3. Custom. Obey your own, custom, robots.txt instead of those discovered on the relevant site. The attribute Value must contain the path to a locally available robots.txt file in this case.
          4. Set. Limit robots names which rules are followed to the given set. Value attribute must handle robots names separated by semicolon in this case.
        • Value: specifies the filename with the robots.txt rules for Custom policy and set of agent names for the Set policy.
        • AgentNames: specifies the list of agents we advertise. This list should be started with the same name as UserAgent Name (for example: crawler user-agent name that is used for the crawl job)
      • CrawlingModel: there are two models available:
        • Type: the model type (MaxBreadth or MaxDepth)
        1. MaxBreadth: crawling a web site through a limited number of links.
        2. MaxDepth: crawling a web site with specifying the maximum crawling depth.
        • Value: parameter (Integer)
      • CrawlScope: decides for each discovered URI if it is within the scope of the current crawl.
      • Type: following scope are provided:
        1. Broad: accept all. This scope does not impose any limits on the hosts, domains, or URI paths crawled.
        2. Domain: accept if on same 'domain' as seeds (start URL). This scope limits discovered URIs to the set of domains defined by the provided seeds. That is any URI discovered belonging to a domain from which one of the seed came is within scope. Using the seed '', a domain scope will fetch '', '', etc. It will fetch all discovered URIs from '' and from any subdomain of ''.
        3. Host: accept if on exact host as seeds. This scope limits discovered URIs to the set of hosts defined by the provided seeds. If the seed is '', then we'll only fetch items discovered on this host. The crawler will not go to ''.
        4. Path: accept if on same host and a shared path-prefix as seeds. This scope goes yet further and limits the discovered URIs to a section of paths on hosts defined by the seeds. Of course any host that has a seed **:pointing at its root (i.e. will be included in full where as a host whose only seed is **:will be limited to URIs under /path/.
        • Filters: every scope can have additional filters to select URI that will be considered to be within or out of scope ( see the section Filters for details)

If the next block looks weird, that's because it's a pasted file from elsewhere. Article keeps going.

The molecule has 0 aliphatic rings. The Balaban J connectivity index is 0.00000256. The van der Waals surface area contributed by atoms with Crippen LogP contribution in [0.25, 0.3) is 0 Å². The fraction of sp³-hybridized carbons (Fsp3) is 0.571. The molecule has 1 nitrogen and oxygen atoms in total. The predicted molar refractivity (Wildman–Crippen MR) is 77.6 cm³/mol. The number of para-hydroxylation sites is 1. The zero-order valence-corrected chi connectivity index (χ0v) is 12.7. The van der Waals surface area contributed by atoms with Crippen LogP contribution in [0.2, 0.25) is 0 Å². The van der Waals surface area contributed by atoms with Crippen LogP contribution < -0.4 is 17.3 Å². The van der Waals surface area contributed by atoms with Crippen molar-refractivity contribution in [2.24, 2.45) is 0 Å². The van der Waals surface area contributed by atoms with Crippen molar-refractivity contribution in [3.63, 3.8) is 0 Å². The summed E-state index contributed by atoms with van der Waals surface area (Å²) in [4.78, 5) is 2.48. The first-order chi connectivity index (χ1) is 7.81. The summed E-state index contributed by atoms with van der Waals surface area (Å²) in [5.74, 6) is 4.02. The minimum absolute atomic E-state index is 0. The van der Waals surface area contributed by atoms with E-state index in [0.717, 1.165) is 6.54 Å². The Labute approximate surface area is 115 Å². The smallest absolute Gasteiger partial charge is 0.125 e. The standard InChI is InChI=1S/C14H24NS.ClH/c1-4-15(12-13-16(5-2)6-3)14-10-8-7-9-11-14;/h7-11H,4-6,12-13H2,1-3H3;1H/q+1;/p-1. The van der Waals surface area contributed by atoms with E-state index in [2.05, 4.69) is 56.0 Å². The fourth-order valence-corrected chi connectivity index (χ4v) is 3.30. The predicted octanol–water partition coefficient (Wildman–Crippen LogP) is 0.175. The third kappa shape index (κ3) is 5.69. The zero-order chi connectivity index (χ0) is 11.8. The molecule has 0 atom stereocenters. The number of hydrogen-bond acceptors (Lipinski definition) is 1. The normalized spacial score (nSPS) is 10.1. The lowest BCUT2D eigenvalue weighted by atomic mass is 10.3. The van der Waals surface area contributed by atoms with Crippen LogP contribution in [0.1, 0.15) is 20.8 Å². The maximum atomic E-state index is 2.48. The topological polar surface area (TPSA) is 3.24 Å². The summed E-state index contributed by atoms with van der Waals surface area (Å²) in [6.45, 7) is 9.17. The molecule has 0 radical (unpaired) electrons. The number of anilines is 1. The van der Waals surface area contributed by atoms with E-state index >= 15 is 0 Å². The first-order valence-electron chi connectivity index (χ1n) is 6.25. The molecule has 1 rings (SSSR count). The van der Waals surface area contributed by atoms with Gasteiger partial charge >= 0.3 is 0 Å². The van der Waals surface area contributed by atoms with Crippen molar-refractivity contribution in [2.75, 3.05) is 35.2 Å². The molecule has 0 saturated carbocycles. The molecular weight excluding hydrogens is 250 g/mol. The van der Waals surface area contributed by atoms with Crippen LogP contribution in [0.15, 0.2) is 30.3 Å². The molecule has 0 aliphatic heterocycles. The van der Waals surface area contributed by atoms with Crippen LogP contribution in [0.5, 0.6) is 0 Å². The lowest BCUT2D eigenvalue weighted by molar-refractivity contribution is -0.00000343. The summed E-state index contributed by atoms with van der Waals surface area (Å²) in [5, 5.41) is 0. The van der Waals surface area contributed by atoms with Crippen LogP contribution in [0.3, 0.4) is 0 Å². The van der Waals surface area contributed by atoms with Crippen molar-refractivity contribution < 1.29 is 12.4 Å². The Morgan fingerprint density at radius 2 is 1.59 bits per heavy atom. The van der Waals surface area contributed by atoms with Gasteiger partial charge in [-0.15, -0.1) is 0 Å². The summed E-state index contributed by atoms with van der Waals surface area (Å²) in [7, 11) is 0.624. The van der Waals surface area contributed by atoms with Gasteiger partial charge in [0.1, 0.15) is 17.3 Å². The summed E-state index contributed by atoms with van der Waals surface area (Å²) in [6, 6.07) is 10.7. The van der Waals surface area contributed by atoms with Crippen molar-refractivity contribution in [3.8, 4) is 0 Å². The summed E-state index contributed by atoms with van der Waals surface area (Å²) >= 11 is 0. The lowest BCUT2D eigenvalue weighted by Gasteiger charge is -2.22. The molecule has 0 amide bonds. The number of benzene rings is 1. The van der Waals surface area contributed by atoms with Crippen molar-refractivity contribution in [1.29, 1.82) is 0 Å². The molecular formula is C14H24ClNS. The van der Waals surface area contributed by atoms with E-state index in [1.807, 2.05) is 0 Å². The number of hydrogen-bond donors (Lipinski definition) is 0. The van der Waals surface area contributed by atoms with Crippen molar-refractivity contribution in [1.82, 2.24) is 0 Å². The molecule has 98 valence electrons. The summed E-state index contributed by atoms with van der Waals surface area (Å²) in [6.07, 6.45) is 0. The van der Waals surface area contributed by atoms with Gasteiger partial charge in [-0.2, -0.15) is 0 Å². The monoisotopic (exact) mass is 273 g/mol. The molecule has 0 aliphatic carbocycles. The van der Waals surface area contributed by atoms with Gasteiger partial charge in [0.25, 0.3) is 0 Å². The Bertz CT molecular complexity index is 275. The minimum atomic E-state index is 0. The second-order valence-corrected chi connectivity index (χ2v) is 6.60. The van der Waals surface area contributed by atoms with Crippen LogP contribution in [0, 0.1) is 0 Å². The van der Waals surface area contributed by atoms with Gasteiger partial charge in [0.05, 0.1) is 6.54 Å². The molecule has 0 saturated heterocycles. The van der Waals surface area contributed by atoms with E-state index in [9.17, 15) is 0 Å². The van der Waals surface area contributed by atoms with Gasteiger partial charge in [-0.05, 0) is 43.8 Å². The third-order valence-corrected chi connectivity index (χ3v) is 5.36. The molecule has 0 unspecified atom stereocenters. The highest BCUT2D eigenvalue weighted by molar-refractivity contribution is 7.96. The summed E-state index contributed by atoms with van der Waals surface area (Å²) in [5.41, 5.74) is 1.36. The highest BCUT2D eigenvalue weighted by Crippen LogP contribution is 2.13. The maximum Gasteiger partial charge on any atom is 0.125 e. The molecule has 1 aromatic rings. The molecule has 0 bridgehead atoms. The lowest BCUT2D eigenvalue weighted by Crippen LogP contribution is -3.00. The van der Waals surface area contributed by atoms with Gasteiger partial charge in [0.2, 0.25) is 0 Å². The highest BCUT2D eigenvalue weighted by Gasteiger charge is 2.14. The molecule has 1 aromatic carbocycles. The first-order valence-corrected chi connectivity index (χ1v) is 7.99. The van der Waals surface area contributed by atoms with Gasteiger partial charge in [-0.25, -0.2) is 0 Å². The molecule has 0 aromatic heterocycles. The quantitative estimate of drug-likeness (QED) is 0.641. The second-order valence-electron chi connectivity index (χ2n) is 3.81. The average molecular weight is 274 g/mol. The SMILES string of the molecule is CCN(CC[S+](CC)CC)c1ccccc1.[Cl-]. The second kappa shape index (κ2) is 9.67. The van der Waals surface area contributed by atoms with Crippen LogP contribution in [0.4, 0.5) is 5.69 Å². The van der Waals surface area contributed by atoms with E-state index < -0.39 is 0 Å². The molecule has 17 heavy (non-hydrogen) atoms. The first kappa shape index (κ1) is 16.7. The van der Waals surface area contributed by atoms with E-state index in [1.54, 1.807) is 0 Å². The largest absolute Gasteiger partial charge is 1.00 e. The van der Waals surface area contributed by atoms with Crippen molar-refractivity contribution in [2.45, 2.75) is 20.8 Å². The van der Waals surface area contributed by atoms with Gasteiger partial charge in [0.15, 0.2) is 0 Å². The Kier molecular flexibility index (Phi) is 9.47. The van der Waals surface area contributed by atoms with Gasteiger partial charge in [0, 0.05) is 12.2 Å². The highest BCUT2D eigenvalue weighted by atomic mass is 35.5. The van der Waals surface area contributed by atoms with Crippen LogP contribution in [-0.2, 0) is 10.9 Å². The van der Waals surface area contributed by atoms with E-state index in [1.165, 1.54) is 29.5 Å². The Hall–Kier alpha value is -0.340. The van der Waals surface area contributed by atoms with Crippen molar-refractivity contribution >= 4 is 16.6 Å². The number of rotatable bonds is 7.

• CrawlLimits: In addition to limits imposed on the scope of the crawl it is possible to enforce arbitrary limits on the duration and extent of the crawling process with the following setting:
        • SizeLimits:
          • MaxBytesDownload: stop after a fixed number of bytes have been downloaded (0 means unlimited).
          • MaxDocumentDownload: stop after downloading a fixed number of documents (0 means unlimited).
          • MaxTimeSec: stop after a certain number of seconds have elapsed (0 means unlimited).

These are not supposed to be hard limits. Once one of these limits is reached, it will trigger a graceful termination of the crawl job, which means that URIs already being crawled will be completed. As a result the set limit will be exceeded by some amount.

          • MaxLengthBytes: maximum number of bytes to download per document. Will truncate file once this limit is reached.
        • TimeoutLimits: Whenever crawler connects to or reads from a remote host, it checks the timeouts and aborts the operation if any is exceeded. This prevents anomalous occurrences such as hanging reads or infinite connects.
          • Timeout: This limit is the total time need to connect and get the download website, and such represents the total of a ConnectTimeout plus a ReadTimeout.
          • ConnectTimeout: Connect timeout in seconds. TCP connections that take longer to establish will be aborted.
          • ReadTimeout: Read (and write) timeout in seconds. Reads that take longer will fail. The default value for read timeout is 900 seconds.

See also